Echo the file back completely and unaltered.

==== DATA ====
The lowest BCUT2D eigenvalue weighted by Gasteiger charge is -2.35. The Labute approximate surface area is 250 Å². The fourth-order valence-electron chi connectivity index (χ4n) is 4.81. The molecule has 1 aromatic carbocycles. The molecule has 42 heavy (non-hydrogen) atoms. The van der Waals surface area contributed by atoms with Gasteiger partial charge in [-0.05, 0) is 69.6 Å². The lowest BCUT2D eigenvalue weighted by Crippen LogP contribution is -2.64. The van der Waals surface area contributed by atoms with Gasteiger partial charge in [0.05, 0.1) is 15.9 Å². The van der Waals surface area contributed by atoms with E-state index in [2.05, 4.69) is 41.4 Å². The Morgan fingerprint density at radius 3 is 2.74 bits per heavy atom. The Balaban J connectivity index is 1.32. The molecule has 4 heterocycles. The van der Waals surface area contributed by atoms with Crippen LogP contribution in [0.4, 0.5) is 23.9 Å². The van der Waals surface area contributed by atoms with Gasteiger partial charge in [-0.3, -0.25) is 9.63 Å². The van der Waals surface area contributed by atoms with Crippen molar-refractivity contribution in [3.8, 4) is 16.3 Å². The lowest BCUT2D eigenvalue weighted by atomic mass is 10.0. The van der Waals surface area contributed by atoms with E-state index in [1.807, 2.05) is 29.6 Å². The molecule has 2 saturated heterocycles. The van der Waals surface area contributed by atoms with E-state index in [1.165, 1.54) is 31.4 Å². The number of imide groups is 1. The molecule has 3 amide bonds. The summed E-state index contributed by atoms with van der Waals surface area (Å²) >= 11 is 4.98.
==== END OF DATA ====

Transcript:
The lowest BCUT2D eigenvalue weighted by Gasteiger charge is -2.35. The Labute approximate surface area is 250 Å². The fourth-order valence-electron chi connectivity index (χ4n) is 4.81. The molecule has 1 aromatic carbocycles. The molecule has 42 heavy (non-hydrogen) atoms. The van der Waals surface area contributed by atoms with Gasteiger partial charge in [-0.05, 0) is 69.6 Å². The lowest BCUT2D eigenvalue weighted by Crippen LogP contribution is -2.64. The van der Waals surface area contributed by atoms with Gasteiger partial charge in [0.05, 0.1) is 15.9 Å². The van der Waals surface area contributed by atoms with E-state index in [2.05, 4.69) is 41.4 Å². The Morgan fingerprint density at radius 3 is 2.74 bits per heavy atom. The Balaban J connectivity index is 1.32. The molecule has 4 heterocycles. The van der Waals surface area contributed by atoms with Crippen LogP contribution in [0.4, 0.5) is 23.9 Å². The van der Waals surface area contributed by atoms with Gasteiger partial charge in [-0.3, -0.25) is 9.63 Å². The van der Waals surface area contributed by atoms with Crippen molar-refractivity contribution in [3.8, 4) is 16.3 Å². The lowest BCUT2D eigenvalue weighted by atomic mass is 10.0. The van der Waals surface area contributed by atoms with E-state index in [1.807, 2.05) is 29.6 Å². The molecule has 2 saturated heterocycles. The van der Waals surface area contributed by atoms with E-state index in [1.165, 1.54) is 31.4 Å². The number of imide groups is 1. The molecule has 3 amide bonds. The summed E-state index contributed by atoms with van der Waals surface area (Å²) >= 11 is 4.98.